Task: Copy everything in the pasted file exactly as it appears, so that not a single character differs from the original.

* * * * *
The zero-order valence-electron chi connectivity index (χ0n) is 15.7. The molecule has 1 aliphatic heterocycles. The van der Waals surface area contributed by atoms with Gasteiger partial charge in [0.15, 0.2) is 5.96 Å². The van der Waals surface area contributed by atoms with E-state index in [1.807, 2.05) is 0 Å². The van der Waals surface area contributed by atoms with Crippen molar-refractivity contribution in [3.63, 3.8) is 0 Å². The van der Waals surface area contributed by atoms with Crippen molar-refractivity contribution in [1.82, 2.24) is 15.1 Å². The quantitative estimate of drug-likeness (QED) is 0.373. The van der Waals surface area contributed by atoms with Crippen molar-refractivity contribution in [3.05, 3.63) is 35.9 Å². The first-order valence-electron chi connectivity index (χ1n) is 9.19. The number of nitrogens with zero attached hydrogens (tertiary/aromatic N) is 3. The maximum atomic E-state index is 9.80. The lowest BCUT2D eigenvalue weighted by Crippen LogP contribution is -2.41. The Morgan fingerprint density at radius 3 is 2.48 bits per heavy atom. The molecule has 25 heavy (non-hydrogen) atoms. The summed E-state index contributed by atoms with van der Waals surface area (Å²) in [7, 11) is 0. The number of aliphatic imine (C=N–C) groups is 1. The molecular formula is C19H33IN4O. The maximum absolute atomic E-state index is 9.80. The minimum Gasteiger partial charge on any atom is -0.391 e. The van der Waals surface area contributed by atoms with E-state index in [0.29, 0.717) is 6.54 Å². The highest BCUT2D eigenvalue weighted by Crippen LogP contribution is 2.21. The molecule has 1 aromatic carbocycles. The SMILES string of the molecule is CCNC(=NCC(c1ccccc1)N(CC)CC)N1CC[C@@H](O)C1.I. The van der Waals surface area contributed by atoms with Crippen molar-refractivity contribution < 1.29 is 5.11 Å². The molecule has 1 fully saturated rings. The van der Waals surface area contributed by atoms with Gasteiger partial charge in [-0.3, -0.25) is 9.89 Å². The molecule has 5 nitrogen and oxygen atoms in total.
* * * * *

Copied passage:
The zero-order valence-electron chi connectivity index (χ0n) is 15.7. The molecule has 1 aliphatic heterocycles. The van der Waals surface area contributed by atoms with Gasteiger partial charge in [0.15, 0.2) is 5.96 Å². The van der Waals surface area contributed by atoms with E-state index in [1.807, 2.05) is 0 Å². The van der Waals surface area contributed by atoms with Crippen molar-refractivity contribution in [3.63, 3.8) is 0 Å². The van der Waals surface area contributed by atoms with Crippen molar-refractivity contribution in [1.82, 2.24) is 15.1 Å². The quantitative estimate of drug-likeness (QED) is 0.373. The van der Waals surface area contributed by atoms with Crippen molar-refractivity contribution in [3.05, 3.63) is 35.9 Å². The first-order valence-electron chi connectivity index (χ1n) is 9.19. The number of nitrogens with zero attached hydrogens (tertiary/aromatic N) is 3. The maximum atomic E-state index is 9.80. The lowest BCUT2D eigenvalue weighted by Crippen LogP contribution is -2.41. The Morgan fingerprint density at radius 3 is 2.48 bits per heavy atom. The molecule has 25 heavy (non-hydrogen) atoms. The summed E-state index contributed by atoms with van der Waals surface area (Å²) in [7, 11) is 0. The number of aliphatic imine (C=N–C) groups is 1. The molecular formula is C19H33IN4O. The maximum absolute atomic E-state index is 9.80. The minimum Gasteiger partial charge on any atom is -0.391 e. The van der Waals surface area contributed by atoms with E-state index in [0.29, 0.717) is 6.54 Å². The highest BCUT2D eigenvalue weighted by Crippen LogP contribution is 2.21. The molecule has 1 aromatic carbocycles. The SMILES string of the molecule is CCNC(=NCC(c1ccccc1)N(CC)CC)N1CC[C@@H](O)C1.I. The van der Waals surface area contributed by atoms with Crippen molar-refractivity contribution < 1.29 is 5.11 Å². The molecule has 1 fully saturated rings. The van der Waals surface area contributed by atoms with Gasteiger partial charge in [-0.3, -0.25) is 9.89 Å². The molecule has 5 nitrogen and oxygen atoms in total.